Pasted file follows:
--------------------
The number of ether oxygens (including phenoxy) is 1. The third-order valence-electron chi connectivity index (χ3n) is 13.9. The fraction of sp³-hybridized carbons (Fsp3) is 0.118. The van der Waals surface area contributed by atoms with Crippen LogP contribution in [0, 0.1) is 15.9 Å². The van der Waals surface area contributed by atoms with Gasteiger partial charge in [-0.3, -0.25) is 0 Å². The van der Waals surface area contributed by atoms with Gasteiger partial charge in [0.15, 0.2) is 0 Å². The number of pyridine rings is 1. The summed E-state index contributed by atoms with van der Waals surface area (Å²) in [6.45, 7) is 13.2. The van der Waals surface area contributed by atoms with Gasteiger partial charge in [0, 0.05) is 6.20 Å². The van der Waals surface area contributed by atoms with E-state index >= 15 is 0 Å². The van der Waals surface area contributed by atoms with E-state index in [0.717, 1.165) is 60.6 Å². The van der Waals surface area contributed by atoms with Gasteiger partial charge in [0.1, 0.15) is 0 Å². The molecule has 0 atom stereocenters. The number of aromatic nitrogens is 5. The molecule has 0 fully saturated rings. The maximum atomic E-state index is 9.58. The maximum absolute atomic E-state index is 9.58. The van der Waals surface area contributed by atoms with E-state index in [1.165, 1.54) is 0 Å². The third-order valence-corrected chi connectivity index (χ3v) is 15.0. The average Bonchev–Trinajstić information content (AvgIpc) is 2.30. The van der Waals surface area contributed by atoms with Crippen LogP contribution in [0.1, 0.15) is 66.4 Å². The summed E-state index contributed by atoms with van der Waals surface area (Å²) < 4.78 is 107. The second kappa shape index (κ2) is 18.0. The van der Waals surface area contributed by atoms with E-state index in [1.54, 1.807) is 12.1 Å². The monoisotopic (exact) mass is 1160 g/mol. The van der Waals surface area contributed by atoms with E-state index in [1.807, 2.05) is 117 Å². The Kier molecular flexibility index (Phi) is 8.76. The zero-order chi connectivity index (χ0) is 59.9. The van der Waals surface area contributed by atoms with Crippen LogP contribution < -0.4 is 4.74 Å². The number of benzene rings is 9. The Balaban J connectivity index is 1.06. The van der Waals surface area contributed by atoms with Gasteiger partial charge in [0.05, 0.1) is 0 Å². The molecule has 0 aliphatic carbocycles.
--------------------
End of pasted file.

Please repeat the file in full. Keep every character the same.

The number of ether oxygens (including phenoxy) is 1. The third-order valence-electron chi connectivity index (χ3n) is 13.9. The fraction of sp³-hybridized carbons (Fsp3) is 0.118. The van der Waals surface area contributed by atoms with Crippen LogP contribution in [0, 0.1) is 15.9 Å². The van der Waals surface area contributed by atoms with Gasteiger partial charge in [-0.3, -0.25) is 0 Å². The van der Waals surface area contributed by atoms with Gasteiger partial charge in [0.15, 0.2) is 0 Å². The number of pyridine rings is 1. The summed E-state index contributed by atoms with van der Waals surface area (Å²) in [6.45, 7) is 13.2. The van der Waals surface area contributed by atoms with Gasteiger partial charge in [0, 0.05) is 6.20 Å². The van der Waals surface area contributed by atoms with E-state index >= 15 is 0 Å². The van der Waals surface area contributed by atoms with E-state index in [0.717, 1.165) is 60.6 Å². The van der Waals surface area contributed by atoms with Gasteiger partial charge in [0.1, 0.15) is 0 Å². The molecule has 0 atom stereocenters. The number of aromatic nitrogens is 5. The molecule has 0 fully saturated rings. The maximum atomic E-state index is 9.58. The maximum absolute atomic E-state index is 9.58. The van der Waals surface area contributed by atoms with E-state index in [1.165, 1.54) is 0 Å². The third-order valence-corrected chi connectivity index (χ3v) is 15.0. The average Bonchev–Trinajstić information content (AvgIpc) is 2.30. The van der Waals surface area contributed by atoms with Crippen LogP contribution in [0.1, 0.15) is 66.4 Å². The summed E-state index contributed by atoms with van der Waals surface area (Å²) < 4.78 is 107. The second kappa shape index (κ2) is 18.0. The van der Waals surface area contributed by atoms with E-state index in [1.54, 1.807) is 12.1 Å². The monoisotopic (exact) mass is 1160 g/mol. The van der Waals surface area contributed by atoms with E-state index in [1.807, 2.05) is 117 Å². The Kier molecular flexibility index (Phi) is 8.76. The zero-order chi connectivity index (χ0) is 59.9. The van der Waals surface area contributed by atoms with Crippen LogP contribution < -0.4 is 4.74 Å². The number of benzene rings is 9. The Balaban J connectivity index is 1.06. The van der Waals surface area contributed by atoms with Gasteiger partial charge in [0.05, 0.1) is 0 Å². The molecule has 0 aliphatic carbocycles.